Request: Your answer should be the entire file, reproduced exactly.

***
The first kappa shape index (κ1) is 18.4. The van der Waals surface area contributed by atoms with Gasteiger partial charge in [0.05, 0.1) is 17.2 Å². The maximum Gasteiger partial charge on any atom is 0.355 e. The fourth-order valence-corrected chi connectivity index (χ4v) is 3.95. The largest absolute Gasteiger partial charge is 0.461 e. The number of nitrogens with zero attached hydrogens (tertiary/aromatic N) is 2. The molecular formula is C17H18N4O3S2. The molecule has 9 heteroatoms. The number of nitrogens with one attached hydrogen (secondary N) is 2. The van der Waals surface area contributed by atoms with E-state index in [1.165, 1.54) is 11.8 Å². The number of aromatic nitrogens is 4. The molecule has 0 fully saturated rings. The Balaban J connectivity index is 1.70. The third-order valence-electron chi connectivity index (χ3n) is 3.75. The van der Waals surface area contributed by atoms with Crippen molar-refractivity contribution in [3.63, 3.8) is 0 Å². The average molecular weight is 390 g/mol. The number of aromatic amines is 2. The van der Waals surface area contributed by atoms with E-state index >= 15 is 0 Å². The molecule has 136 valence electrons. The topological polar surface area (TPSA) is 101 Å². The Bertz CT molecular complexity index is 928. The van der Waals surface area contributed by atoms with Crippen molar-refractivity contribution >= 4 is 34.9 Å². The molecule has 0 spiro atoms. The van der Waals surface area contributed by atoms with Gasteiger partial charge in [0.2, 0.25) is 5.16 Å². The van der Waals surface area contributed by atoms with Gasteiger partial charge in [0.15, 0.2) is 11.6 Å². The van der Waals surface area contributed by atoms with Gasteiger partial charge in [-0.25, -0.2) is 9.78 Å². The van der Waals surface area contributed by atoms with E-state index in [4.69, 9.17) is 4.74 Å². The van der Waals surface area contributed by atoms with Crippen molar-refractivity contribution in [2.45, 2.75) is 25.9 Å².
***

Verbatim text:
The first kappa shape index (κ1) is 18.4. The van der Waals surface area contributed by atoms with Gasteiger partial charge in [0.05, 0.1) is 17.2 Å². The maximum Gasteiger partial charge on any atom is 0.355 e. The fourth-order valence-corrected chi connectivity index (χ4v) is 3.95. The largest absolute Gasteiger partial charge is 0.461 e. The number of nitrogens with zero attached hydrogens (tertiary/aromatic N) is 2. The molecular formula is C17H18N4O3S2. The molecule has 9 heteroatoms. The number of nitrogens with one attached hydrogen (secondary N) is 2. The van der Waals surface area contributed by atoms with E-state index in [1.165, 1.54) is 11.8 Å². The number of aromatic nitrogens is 4. The molecule has 0 fully saturated rings. The Balaban J connectivity index is 1.70. The third-order valence-electron chi connectivity index (χ3n) is 3.75. The van der Waals surface area contributed by atoms with Crippen molar-refractivity contribution in [3.63, 3.8) is 0 Å². The average molecular weight is 390 g/mol. The number of aromatic amines is 2. The van der Waals surface area contributed by atoms with E-state index >= 15 is 0 Å². The molecule has 136 valence electrons. The topological polar surface area (TPSA) is 101 Å². The Bertz CT molecular complexity index is 928. The van der Waals surface area contributed by atoms with Crippen molar-refractivity contribution >= 4 is 34.9 Å². The molecule has 0 spiro atoms. The van der Waals surface area contributed by atoms with Gasteiger partial charge in [0.2, 0.25) is 5.16 Å². The van der Waals surface area contributed by atoms with Gasteiger partial charge in [0.15, 0.2) is 11.6 Å². The van der Waals surface area contributed by atoms with Gasteiger partial charge in [-0.25, -0.2) is 9.78 Å². The van der Waals surface area contributed by atoms with E-state index in [4.69, 9.17) is 4.74 Å². The van der Waals surface area contributed by atoms with Crippen molar-refractivity contribution in [2.45, 2.75) is 25.9 Å².